At 60 days, there was no difference in mortality rate between the conservative management (25.5 ± 1.9%) or liberal management (28.4 ± 2.0%) strategies. The conservative strategy patients had more ventilator-free days, days free of central nervous system failure, and ICU-free days, during the first 28 days. There were no significant differences in the number of failure-free days for other organs during the first 28 days, although there was a small increase in the number of cardiovascular-failure free days during the first 7 days with the liberal strategy. Black patients seem to have experienced a higher mortality rate, but that difference was not significant once adjustment for co-morbidities was made. The numbers of patients needing renal replacement therapies were similar in the two groups.


In my honest opinion, this massive study proves nothing. When 11,000 patients are screened and only 10% are eligible or enrolled in a trial, generalization of the study's findings is impossible. The protocol seems tedious and almost unrealistic in clinical application. Although the authors have gone to great lengths to suggest that ventilator-free days and days out of the ICU were statistically significantly better with the conservative (experimental) strategy, those conclusions seem just statistics and are unlikely to change practice very much. The authors have tried to dig hard into the database to come up with some positive conclusion of this massive clinical exercise but have come up really empty handed.

The original ARDS network protocol looked at mortality at 30 days and showed the difference in mortality then. The protocol here had to be stretched to 60 days and yet they could not show a mortality difference. The ventilator-free days and ICU-free days are calculated at 28 days, hence the differences reach statistical significance. Let's stretch them to 45 or 60 days or look at 7 days (when study protocol ended) and there would be no differences, I presume.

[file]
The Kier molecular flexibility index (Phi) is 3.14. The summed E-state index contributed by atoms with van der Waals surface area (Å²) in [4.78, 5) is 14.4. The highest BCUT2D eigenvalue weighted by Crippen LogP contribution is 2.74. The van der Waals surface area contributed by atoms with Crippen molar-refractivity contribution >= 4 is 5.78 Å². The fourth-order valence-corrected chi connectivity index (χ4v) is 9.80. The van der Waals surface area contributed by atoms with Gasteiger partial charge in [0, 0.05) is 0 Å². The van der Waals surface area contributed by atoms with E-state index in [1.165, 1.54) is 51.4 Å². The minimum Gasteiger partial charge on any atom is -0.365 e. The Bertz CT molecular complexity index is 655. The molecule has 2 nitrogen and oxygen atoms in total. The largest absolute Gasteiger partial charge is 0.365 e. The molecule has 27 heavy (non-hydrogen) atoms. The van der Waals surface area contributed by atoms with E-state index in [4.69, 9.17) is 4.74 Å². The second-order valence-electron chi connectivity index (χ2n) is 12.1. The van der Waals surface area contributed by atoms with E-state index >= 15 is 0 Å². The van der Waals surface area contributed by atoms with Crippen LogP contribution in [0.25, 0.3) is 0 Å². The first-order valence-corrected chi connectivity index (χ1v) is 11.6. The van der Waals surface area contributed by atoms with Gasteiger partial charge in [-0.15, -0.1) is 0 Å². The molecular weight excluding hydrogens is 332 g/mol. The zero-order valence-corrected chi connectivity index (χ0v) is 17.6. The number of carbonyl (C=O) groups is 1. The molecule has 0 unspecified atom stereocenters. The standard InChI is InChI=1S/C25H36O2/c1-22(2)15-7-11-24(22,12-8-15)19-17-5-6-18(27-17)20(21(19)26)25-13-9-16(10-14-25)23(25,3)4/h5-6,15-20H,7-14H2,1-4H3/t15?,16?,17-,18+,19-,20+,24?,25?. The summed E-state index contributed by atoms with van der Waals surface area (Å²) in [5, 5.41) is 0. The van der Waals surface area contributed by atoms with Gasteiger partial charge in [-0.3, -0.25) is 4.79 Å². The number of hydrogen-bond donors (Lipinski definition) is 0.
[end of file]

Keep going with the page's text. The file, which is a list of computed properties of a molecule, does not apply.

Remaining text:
The preachers of the low tidal volume strategy did not practice their teaching. At the time of randomization, about 48 hours into the ALI/ARDS, tidal volumes were close to 7.4 mL/kg of predicted body weight. That would mean that they either do not start the ALI-ARDS protocol early enough or do not believe in their own results.

There is an alternative explanation in my opinion about the reason why the ventilator-free days were increased in the conservative-strategy patients. I presume that this group of patients was developing contraction alkalosis. With a significantly high number of patients with metabolic alkalosis, it is possible that they tolerated higher arterial CO2 levels and hence were breathing at a slightly lower minute ventilation, and hence were able to come off the ventilator a little bit early.

The authors did not describe the problems of hypokalemia as well. With frequent use of diuretics, I suspect that a large number of the conservative strategy patients needed frequent potassium checks and/or replacement. The hemodynamic parameters also are not usual standard practice, as far as other studies are concerned. Previous studies of "dry lungs equal happy lungs" have failed to show truth as far as mortality rates are concerned, and this massive expenditure of our tax dollars joins that list in my mind. Conservative or liberal, keep doing the right things, doctor.